James Piercy


In terms of historic moments in 2022 there was really only one event that dominated the Bristol sporting landscape. Bristol Rovers’ promotion on the final day of the League Two season, having not occupied a top three berth until the final moments of their 7-0 victory over Scunthorpe United was a football fable made true.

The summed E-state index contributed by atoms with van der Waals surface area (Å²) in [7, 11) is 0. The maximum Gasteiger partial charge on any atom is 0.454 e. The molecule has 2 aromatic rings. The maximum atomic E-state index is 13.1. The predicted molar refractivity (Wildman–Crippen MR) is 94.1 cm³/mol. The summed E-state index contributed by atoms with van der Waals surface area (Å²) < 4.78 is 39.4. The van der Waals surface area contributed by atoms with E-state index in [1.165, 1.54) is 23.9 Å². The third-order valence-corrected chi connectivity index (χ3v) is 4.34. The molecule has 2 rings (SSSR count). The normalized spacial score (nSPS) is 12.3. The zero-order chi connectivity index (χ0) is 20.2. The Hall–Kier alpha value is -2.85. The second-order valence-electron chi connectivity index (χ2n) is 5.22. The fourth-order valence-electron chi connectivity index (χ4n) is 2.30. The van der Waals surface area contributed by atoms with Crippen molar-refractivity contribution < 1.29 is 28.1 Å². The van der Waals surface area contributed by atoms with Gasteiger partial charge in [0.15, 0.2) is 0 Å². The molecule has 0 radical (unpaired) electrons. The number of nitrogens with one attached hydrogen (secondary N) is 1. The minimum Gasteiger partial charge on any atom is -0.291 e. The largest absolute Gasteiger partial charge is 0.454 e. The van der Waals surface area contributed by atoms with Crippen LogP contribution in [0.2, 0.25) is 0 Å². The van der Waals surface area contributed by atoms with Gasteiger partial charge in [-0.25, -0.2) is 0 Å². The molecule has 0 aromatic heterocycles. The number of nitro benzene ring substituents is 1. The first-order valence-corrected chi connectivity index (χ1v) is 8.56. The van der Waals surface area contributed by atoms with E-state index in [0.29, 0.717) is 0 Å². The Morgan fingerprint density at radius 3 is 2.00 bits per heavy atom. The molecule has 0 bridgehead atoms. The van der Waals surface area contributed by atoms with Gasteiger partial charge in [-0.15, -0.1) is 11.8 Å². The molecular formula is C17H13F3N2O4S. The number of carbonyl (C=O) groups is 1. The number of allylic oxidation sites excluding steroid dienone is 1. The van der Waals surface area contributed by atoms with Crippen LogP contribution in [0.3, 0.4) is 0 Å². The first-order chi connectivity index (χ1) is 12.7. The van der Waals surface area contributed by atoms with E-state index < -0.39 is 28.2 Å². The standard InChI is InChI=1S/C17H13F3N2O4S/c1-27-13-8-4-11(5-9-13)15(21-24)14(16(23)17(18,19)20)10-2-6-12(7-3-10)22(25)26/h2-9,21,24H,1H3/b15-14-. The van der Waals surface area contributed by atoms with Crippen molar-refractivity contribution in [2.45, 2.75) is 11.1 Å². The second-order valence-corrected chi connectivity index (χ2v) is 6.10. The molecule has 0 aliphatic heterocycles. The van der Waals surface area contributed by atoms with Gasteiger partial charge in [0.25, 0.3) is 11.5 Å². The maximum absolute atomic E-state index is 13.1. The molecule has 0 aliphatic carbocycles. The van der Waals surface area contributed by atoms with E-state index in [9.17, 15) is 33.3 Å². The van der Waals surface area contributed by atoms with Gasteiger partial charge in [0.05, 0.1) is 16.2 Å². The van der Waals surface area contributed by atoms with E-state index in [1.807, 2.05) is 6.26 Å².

A moment like that has many stories, from the supporters in the stands to the management and ownership, and the various twists and turns of the nine months that had preceded it. But I wanted to highlight my piece, “Thatchers on tap, Danny Cipriani and Fatboy Slim - Inside the Bristol Rovers promotion party” on the immediate aftermath inside the dressing room. I tried to depict the very human emotions, both amusing and poignant, from players, staff and families joining in the celebrations, full of joy and disbelief, in trying to illustrate the heart of what had happened on an improbable day in the club’s history. As sports journalists, how we attain, receive or acquire information can feel orderly, contrived and sometimes a bit too serious for its own good, but this felt thrillingly random, visceral and, most of all, fun, in fitting with what had transpired over the extended 105 minutes of action on May 7. Bristol City weren’t able to attain such levels of unrelenting adrenaline, but they remained fascinating in their evolution as a team and a club under Nigel Pearson. A dispute that erupted in the space of 24 hours between the manager and chairman Jon Lansdown over what seemed, at least at the time, a relatively innocuous observation by the latter revealed elements of the culture war at the centre of the football club. My comment piece, “Nigel Pearson, Jon Lansdown and the Bristol City storm that contains an unknown ferocity” provided context and opinion to supporters over not just what had taken place, but how and what it meant for the club moving forward. What the 2021/22 season, far beyond just football, told us is that professional sport means little without fans and the welcome return of spectators post-pandemic brought a richness, depth and sense of occasion back. Supporters are the lifeblood of football clubs, but also football clubs are the lifeblood of those fans, giving identity, purpose and a collective soul among strangers. In that context, my tribute to a beloved Robins supporter who sadly passed away this year felt important. “He was one in a million - Remembering Mr. Bristol City Martin ‘Tinners’ Henneberry” was about one man’s love for his club, but also his love for those who shared that passion, who joined him on all those away days spanning five decades; what made him special but also how he enriched their experiences. It is a wonderful sport, for the excitement it provides, but most of all, it is a social sport that creates friendships and relationships for life; human connections that we shouldn’t take for granted after what the world has been through so far this decade.